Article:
In a preferred method of fabricating the container 10, the deformable zone 32 is obtained by post-forming technique. Referring now to FIGS. 6 and 7, there is illustrated the formation of the relatively thin areas 40,42 with zone 32 between, by pressure of thermal forming posts 44 and 46 against a preformed container 10 body 16. The thermal posts 44,46 are pressed against the body 16 of container 10 under sufficient heat and pressure to deform the affected areas, thinning areas 40,42 and establishing the deformable zone 32. FIG. 8 shows in greater detail the areas 40, 42 and their establishment as pivot points for flexure of the deformable zone 32 in or out of the chamber 18. The movement of the deformable zone 32 in and out of the chamber 18 under appropriate vacuum or non-vacuum conditions, as described above, is shown in the FIGS. 9 and 10.

From the above description it will be appreciated that the container of the invention provides a means of controlling changes in the internal pressure which develops in synthetic, polymeric resin containers during the after packaging and post treatment, especially of food items. Vacuum developed may be severe enough to distort, rupture or in other ways make unsealable plastic containers. The invention is particularly advantageous when the pressure differential which occurs is severe enough to cause overall container paneling as described above. The invention is particularly advantageous for use in multi-layered polymeric resin containers. The multi-layer containers are subject to more pressure induced complications than a single layer wall design, as previously mentioned.

Those skilled in the art will appreciate that many modifications to the above-described preferred embodiments of the invention may be made without departing from the spirit and scope of the invention. For example, the preferred embodiment container of the invention is described as being a substantially round "bottle" or jar. However, the container may be of any shape of configuration, including but not limited to oval, rectangular, square-shaped, pyrimidol, or tray types of containers.

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Referenced by
Citing PatentFiling datePublication dateApplicantTitle
US4869197 *Feb 23, 1988Sep 26, 1989Gupta Bal KBulge indicating method and device
US4998988 *Sep 20, 1989Mar 12, 1991Kardon Industries, Inc.Tamper evidencing cap and container
US5111938 *Oct 12, 1990May 12, 1992Segri-Gator Associates L.P.Solid waste container
US5287962 *Aug 24, 1992Feb 22, 1994Motorola, Inc.Vacuum seal indicator for flexible packaging material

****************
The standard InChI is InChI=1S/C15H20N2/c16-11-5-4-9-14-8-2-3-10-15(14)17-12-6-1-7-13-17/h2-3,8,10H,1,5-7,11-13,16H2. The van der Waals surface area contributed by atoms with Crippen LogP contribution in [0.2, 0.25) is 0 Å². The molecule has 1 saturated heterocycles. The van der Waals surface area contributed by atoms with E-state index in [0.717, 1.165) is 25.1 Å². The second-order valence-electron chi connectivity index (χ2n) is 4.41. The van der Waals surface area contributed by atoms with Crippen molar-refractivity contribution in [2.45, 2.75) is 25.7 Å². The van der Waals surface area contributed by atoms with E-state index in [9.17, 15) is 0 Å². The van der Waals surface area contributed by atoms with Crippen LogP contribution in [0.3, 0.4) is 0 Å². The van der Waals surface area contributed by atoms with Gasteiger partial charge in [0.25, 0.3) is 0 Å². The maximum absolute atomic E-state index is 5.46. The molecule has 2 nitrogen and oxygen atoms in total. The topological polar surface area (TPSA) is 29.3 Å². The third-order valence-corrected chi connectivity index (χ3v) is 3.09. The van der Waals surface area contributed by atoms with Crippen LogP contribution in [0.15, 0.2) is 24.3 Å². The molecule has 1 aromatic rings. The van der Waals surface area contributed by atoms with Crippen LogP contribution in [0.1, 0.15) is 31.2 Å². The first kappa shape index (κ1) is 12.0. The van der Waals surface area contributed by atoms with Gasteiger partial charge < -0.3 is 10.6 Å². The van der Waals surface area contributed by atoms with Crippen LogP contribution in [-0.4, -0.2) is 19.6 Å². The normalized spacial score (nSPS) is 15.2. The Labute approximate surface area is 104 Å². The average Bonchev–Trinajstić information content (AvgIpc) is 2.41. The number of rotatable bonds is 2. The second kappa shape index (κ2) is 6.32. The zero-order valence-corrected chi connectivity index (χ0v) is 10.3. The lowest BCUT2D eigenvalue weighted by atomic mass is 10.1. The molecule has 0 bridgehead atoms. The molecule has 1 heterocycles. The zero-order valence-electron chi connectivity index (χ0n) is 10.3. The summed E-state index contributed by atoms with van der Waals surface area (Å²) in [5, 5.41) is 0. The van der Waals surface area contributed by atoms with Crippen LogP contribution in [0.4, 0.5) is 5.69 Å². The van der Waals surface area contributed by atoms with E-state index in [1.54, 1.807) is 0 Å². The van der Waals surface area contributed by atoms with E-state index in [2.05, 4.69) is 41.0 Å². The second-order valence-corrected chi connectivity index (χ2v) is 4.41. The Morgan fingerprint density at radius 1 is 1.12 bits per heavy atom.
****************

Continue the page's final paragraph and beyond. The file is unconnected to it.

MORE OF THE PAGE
US5803289 *Jul 14, 1997Sep 8, 1998Plastic Technologies, Inc.Container having disappearing and reappearing indicia
US5839592 *Jun 9, 1995Nov 24, 1998Anchor Hocking Packaging Co.Plastic closure
US6523688 *Aug 7, 2000Feb 25, 2003Herman D. PalmieriDevice for use in measuring, storing, dispensing and recording consumption of liquid
US6817311 *Aug 9, 2000Nov 16, 2004Qinetiq LimitedPressure indicator
US6951353 *Apr 30, 2002Oct 4, 2005Nancy KozlowskiMedication record system and dispenser
US7097061Aug 14, 2003Aug 29, 2006Graham Packaging Pet Technologies Inc.Plastic container which is hot-fillable and/or having neck finish adapted for receipt of handle
US7335085 *Oct 13, 1999Feb 26, 2008Lyman Daniel FEntertainment and stress relief disk
US7481325Jul 12, 2006Jan 27, 2009Graham Packaging Pet Technologies Inc.Molded plastic container having hot-fill panels
US7556706 *Apr 4, 2006Jul 7, 2009Csl LimitedMethods of manufacturing a product and container
US20010018310 *Oct 13, 1999Aug 30, 2001Daniel F. LymanEntertainment and stress relief disk
US20120211386 *Aug 23, 2012Haimi Shlomo UrlVacuum / pressure indicator
US20120304595 *Jun 5, 2012Dec 6, 2012Edward DovnerMethods and devices for controlling air inside a closed container
DE10041404A1 *Aug 23, 2000Mar 7, 2002Kraemer & Grebe KgFood package comprises tray in which food is sealed by lid or foil sheet either under pressure or in vacuum, base of tray having depression whose base is formed by membrane connected to tray by U- or V-shaped groove
DE19859441A1 *Dec 22, 1998Jun 29, 2000Dieter MayerSecurity cover for foodstuff packing enables user to check integrity of packing or its manipulation by third person
WO1998004464A1 *Jul 25, 1997Feb 5, 1998Plastic Techn IncContainer having disappearing and reappearing indicia
WO2002068920A1 *Feb 18, 2002Sep 6, 2002Anthoine-Milhomme DidierDevice for measuring pressure inside an enclosure and method using same
Classifications
U.S. Classification215/365, 215/271, 116/266, 220/DIG.16, 206/524.8
International ClassificationB65D81/20, B65D79/00, B65D79/02, F16J12/00, B65D1/10, B65D8/06
Cooperative ClassificationY10S220/16, B65D79/005, B65D79/02, B65D1/10
European ClassificationB65D1/10, B65D79/02, B65D79/00B
Legal Events
DateCodeEventDescription
Aug 22, 1986ASAssignment
Owner name: GENERAL ELECTRIC COMPANY, A CORP. OF NEW YORK
Free format text: ASSIGNMENT OF ASSIGNORS INTEREST.;ASSIGNOR:CONRAD, GEORGE R.;REEL/FRAME:004645/0097
Effective date: 19860813
Jun 25, 1991FPAYFee payment
Year of fee payment: 4
Sep 12, 1995REMIMaintenance fee reminder mailed
Feb 4, 1996LAPSLapse for failure to pay maintenance fees
Apr 16, 1996FPExpired due to failure to pay maintenance fee
Effective date: 19960207